Special Report

Night of the Brain-Dead Congressmen

A Washington trick or treat -- paging Dr. Stark and Dr. Waxman.

By 10.31.07

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Happy Halloween.

Think of it. An alliance between Freddy Krueger, Michael Myers and Norman Bates, three of the scariest characters in horror moviedom. Stars of, respectively, A Nightmare on Elm Street, Halloween, and the Alfred Hitchcock classic Psycho, these guys all have three specialties. They jump out at you when least expected. They think of themselves as omniscient. And most importantly they keep coming back. And back. And back.

Come on now, admit it. The first person you'd go to for a consultation if you were diagnosed with cancer is the Freddy Krueger of the piece, that renowned international cancer specialist Dr. Pete Stark. Oh, sorry. Make that Congressman Pete Stark. Come to think of it, before he was a California Congressman, before he was apologizing on the House floor for his recent suggestion that the President of the United States sends American kids to die in Iraq just for "amusement," Stark was not a physician at all but a millionaire banker.

Be that as it may, Freddy, I mean Dr. Stark…sorry…Banker Stark is now the chairman of the House Ways and Means Subcommittee on Health. Which makes him (but of course!) a physician in his own mind.

This would be humorous if the subject were not so serious. And make no mistake, it is deadly serious for cancer patients all over America. It's also a story that illustrates with a particular clarity the danger that looms in the notion that your health care should be entrusted to government bureaucrats and politicians instead of your doctor.

At issue in this Washington version of a horror film is a July 30, 2007 "National Coverage Decision" a policy pronouncement by the third player in this drama, the Bates Motel of the piece otherwise known as the government Centers for Medicare and Medicaid Services, or CMS. The CMS, populated by an army of bureaucratic Norman Bates's, has decided that it will restrict the use of a drug called Erythropoiesis Stimulating Agents (ESAs) under Medicare. In plain English, this is a drug that is provided cancer patients taking chemotherapy. Chemotherapy, of course, is designed to kill cancer cells. When it does so it has the unfortunate -- and dangerous -- side effect of killing good cells, including those that manufacture red blood cells. Without enough red cells, the patient becomes anemic, which in turn could force the end of the chemotherapy and the potential return of the cancer. The existence of ESAs, which contain the protein that stimulates the production of red blood cells, now permits patients to continue their chemotherapy while treating the anemia and eliminating the need for blood transfusions.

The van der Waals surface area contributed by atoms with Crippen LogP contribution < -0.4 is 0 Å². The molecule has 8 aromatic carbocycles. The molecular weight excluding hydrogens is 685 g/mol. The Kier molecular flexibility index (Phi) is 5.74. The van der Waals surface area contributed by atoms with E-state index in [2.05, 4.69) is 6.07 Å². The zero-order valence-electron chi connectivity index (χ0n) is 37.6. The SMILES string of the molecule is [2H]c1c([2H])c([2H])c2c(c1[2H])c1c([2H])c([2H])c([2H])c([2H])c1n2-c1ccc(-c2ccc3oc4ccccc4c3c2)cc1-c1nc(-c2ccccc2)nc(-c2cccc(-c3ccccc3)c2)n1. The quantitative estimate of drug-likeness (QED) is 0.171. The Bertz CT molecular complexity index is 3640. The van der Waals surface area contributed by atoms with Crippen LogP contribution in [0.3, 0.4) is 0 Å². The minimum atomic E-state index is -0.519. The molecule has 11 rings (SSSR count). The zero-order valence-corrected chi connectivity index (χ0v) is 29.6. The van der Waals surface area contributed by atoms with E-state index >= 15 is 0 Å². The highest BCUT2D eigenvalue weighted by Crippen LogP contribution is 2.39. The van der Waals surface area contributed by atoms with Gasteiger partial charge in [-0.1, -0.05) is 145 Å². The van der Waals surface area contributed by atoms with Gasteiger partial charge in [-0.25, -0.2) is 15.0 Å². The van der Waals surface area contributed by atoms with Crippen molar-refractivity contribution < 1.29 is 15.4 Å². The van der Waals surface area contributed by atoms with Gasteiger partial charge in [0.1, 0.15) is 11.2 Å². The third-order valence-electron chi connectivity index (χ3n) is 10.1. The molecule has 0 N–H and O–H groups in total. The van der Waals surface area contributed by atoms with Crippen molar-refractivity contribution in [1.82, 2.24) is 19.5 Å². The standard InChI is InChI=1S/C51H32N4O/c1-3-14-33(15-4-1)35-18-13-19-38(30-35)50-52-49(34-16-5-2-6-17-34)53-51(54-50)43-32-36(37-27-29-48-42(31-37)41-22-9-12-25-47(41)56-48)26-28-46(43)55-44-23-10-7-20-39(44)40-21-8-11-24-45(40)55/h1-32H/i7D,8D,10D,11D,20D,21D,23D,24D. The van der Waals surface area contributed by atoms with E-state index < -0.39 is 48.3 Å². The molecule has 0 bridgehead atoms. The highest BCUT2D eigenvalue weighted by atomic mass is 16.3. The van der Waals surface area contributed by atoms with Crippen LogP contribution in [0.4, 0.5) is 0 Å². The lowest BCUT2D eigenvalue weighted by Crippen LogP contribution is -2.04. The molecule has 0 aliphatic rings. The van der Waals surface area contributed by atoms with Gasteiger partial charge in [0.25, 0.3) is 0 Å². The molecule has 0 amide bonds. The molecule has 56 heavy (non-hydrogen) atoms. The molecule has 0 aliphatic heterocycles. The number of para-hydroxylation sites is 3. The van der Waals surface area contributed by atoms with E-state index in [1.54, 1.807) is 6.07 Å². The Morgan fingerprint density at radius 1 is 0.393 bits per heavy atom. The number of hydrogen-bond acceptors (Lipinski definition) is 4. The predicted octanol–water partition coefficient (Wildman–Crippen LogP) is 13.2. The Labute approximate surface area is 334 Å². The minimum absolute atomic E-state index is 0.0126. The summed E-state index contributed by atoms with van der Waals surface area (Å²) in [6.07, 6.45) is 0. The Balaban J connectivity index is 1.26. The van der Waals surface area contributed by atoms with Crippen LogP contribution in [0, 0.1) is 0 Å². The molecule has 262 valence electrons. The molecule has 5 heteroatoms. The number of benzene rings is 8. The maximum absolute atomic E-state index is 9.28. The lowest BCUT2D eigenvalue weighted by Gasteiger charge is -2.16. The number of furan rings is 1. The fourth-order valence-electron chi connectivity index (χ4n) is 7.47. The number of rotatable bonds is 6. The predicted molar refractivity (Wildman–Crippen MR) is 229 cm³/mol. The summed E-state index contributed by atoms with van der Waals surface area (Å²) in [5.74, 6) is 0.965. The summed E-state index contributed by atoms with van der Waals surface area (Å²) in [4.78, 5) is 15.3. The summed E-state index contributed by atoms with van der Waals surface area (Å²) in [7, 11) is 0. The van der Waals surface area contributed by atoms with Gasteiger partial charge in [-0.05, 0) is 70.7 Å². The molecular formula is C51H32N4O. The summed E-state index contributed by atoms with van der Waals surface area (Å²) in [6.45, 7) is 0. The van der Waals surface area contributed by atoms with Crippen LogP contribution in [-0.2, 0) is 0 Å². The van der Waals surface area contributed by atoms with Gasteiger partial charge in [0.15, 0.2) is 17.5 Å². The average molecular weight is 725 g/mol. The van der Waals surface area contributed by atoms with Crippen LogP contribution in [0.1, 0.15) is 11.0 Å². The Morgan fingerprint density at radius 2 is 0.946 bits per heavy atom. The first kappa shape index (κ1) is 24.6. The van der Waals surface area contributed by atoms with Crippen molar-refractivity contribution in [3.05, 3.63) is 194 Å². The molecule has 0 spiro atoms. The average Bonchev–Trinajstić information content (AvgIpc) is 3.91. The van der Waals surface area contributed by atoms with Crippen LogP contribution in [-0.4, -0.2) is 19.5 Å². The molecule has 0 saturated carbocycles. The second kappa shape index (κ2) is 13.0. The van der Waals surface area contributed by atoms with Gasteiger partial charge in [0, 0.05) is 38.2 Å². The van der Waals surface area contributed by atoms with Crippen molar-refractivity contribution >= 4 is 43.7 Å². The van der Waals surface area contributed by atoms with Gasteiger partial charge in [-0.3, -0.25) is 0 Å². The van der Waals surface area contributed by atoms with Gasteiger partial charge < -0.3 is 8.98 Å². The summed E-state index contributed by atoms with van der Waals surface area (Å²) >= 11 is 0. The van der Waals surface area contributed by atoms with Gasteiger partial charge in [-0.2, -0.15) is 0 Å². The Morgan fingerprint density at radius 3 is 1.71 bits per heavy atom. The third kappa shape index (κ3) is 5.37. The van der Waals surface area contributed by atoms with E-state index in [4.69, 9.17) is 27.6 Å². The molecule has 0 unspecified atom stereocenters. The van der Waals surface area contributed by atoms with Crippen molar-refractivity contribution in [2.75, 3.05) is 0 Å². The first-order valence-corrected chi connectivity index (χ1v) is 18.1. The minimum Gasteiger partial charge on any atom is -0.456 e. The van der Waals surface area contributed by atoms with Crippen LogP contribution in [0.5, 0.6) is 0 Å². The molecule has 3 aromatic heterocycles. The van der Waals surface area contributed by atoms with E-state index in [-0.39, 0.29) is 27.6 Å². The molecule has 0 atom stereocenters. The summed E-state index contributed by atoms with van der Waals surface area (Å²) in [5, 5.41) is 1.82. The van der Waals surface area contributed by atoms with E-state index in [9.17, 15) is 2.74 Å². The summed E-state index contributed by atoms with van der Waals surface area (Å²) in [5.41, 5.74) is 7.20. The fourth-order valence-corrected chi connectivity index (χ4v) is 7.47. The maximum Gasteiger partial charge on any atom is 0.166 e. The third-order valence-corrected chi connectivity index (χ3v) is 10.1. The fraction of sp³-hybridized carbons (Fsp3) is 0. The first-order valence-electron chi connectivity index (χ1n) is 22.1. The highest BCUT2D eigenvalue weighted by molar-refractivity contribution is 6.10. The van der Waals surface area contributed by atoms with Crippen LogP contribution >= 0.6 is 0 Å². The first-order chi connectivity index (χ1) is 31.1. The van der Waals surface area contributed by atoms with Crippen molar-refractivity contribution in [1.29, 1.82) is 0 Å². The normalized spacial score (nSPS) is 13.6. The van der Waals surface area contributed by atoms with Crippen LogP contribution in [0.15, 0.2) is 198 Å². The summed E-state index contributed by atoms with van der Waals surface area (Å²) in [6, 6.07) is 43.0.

Sounds like a doctor-patient discussion to me and probably to you too.

Alas, Freddy...Dr. Stark...sorry, Banker Stark...disagrees. So too does his sidekick in this Washington Halloween story, the Michael Myers of the tale, the Banker's California colleague Henry Waxman. Waxman, you will be shocked to learn, is not a cancer specialist either but rather a Beverly Hills lawyer. (American Spectator readers will remember that Waxman was last the subject of a story in these precincts revealing his determination to use his congressional power as chairman of the House Oversight Committee to decide what you can and cannot listen to on talk radio. Once publicized, Waxman denied the charge, although the facts in the story remain un-refuted.)

SPECIFICALLY, BANKER STARK and Lawyer Waxman have combined in a seriously scary Congressional combination as they consult with the Norman Bates Bureaucrats, the proprietors of Bates Motel, aka CMS. Under the circumstances, the fictional Freddie Krueger and Michael Myers are decidedly less scary than the real life Banker Stark and Lawyer Waxman. After all, the first two, however vivid, are celluloid creatures. The Banker and the Lawyer are seriously powerful real people who want to substitute their own judgment and that of the bureaucrats at CMS for the opinions of a cancer patient's doctor as to extent of the use of ESAs under Medicare.

What does this mean for you? If you are covered by Medicare and you need this treatment, the Banker and the Lawyer agree that the Bureaucrat should blow off the fervently expressed concerns of the cancer specialists, in this case those of the cancer specialist doctors of the American Society of Clinical Oncologists and the American Society of Hematology. They, the Banker, the Lawyer and the Bureaucrats -- not you and your doctor, thank you very much -- will make the decision on whether you need this cancer treatment. Or not.

In fairness to the Banker and the Lawyer I should say specifically why they believe you and your doctor must be relieved of deciding the details of your medical care. They are afraid that doctors, egged on by the makers of the drug, will overuse the drug just so they can steal the Bureaucrat blind. This would be called Medicare fraud.

Let's stop the Halloween tale here for a moment. On the eve of what will undoubtedly be a momentous election campaign in which health care will be a major issue, it's important to note the two major underlying assumptions that divide the Banker, the Lawyer and the Bureaucrats from so many of the rest of us. Not only on the issue of health care but a whole host of other issues as well.

THE FIRST ISSUE IS capitalism. They don't like it. The second issue is big government bureaucracies. They are crazy in love with those.